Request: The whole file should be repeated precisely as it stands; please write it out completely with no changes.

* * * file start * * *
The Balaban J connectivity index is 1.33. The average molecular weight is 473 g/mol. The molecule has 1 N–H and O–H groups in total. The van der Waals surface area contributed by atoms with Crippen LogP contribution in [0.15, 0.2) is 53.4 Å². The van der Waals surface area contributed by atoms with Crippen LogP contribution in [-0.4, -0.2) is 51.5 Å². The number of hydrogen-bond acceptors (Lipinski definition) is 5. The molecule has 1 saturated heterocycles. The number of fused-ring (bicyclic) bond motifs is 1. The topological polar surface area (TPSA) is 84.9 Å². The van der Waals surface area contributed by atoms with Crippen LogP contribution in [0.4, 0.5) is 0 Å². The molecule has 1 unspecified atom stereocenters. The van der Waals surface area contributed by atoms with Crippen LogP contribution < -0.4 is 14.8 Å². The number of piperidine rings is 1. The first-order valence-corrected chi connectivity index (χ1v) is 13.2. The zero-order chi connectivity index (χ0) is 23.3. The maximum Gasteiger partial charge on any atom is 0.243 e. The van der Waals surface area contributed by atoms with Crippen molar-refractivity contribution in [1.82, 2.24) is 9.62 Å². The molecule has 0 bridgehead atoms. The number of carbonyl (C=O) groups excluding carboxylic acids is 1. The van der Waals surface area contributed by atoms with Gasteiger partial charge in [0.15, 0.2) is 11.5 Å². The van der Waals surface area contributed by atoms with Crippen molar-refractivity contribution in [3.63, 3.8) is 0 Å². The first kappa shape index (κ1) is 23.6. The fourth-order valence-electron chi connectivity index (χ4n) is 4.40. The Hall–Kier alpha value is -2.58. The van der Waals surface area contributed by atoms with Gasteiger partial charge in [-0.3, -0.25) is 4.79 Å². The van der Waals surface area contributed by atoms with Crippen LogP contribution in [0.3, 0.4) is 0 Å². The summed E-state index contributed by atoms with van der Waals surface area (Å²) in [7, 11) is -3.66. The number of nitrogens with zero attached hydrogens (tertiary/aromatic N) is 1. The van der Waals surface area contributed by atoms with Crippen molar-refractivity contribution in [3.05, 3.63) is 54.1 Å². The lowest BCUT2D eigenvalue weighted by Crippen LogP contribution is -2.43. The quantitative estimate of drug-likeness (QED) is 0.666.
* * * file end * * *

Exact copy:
The Balaban J connectivity index is 1.33. The average molecular weight is 473 g/mol. The molecule has 1 N–H and O–H groups in total. The van der Waals surface area contributed by atoms with Crippen LogP contribution in [0.15, 0.2) is 53.4 Å². The van der Waals surface area contributed by atoms with Crippen LogP contribution in [-0.4, -0.2) is 51.5 Å². The number of hydrogen-bond acceptors (Lipinski definition) is 5. The molecule has 1 saturated heterocycles. The number of fused-ring (bicyclic) bond motifs is 1. The topological polar surface area (TPSA) is 84.9 Å². The van der Waals surface area contributed by atoms with Crippen LogP contribution in [0.4, 0.5) is 0 Å². The molecule has 1 unspecified atom stereocenters. The van der Waals surface area contributed by atoms with Crippen LogP contribution < -0.4 is 14.8 Å². The number of piperidine rings is 1. The first-order valence-corrected chi connectivity index (χ1v) is 13.2. The zero-order chi connectivity index (χ0) is 23.3. The maximum Gasteiger partial charge on any atom is 0.243 e. The van der Waals surface area contributed by atoms with Crippen molar-refractivity contribution in [1.82, 2.24) is 9.62 Å². The molecule has 0 bridgehead atoms. The number of carbonyl (C=O) groups excluding carboxylic acids is 1. The van der Waals surface area contributed by atoms with Gasteiger partial charge in [0.15, 0.2) is 11.5 Å². The van der Waals surface area contributed by atoms with Crippen molar-refractivity contribution in [3.63, 3.8) is 0 Å². The first kappa shape index (κ1) is 23.6. The fourth-order valence-electron chi connectivity index (χ4n) is 4.40. The Hall–Kier alpha value is -2.58. The van der Waals surface area contributed by atoms with Gasteiger partial charge in [-0.3, -0.25) is 4.79 Å². The van der Waals surface area contributed by atoms with Crippen LogP contribution in [0.3, 0.4) is 0 Å². The summed E-state index contributed by atoms with van der Waals surface area (Å²) in [7, 11) is -3.66. The number of nitrogens with zero attached hydrogens (tertiary/aromatic N) is 1. The van der Waals surface area contributed by atoms with Crippen molar-refractivity contribution in [3.05, 3.63) is 54.1 Å². The lowest BCUT2D eigenvalue weighted by Crippen LogP contribution is -2.43. The quantitative estimate of drug-likeness (QED) is 0.666.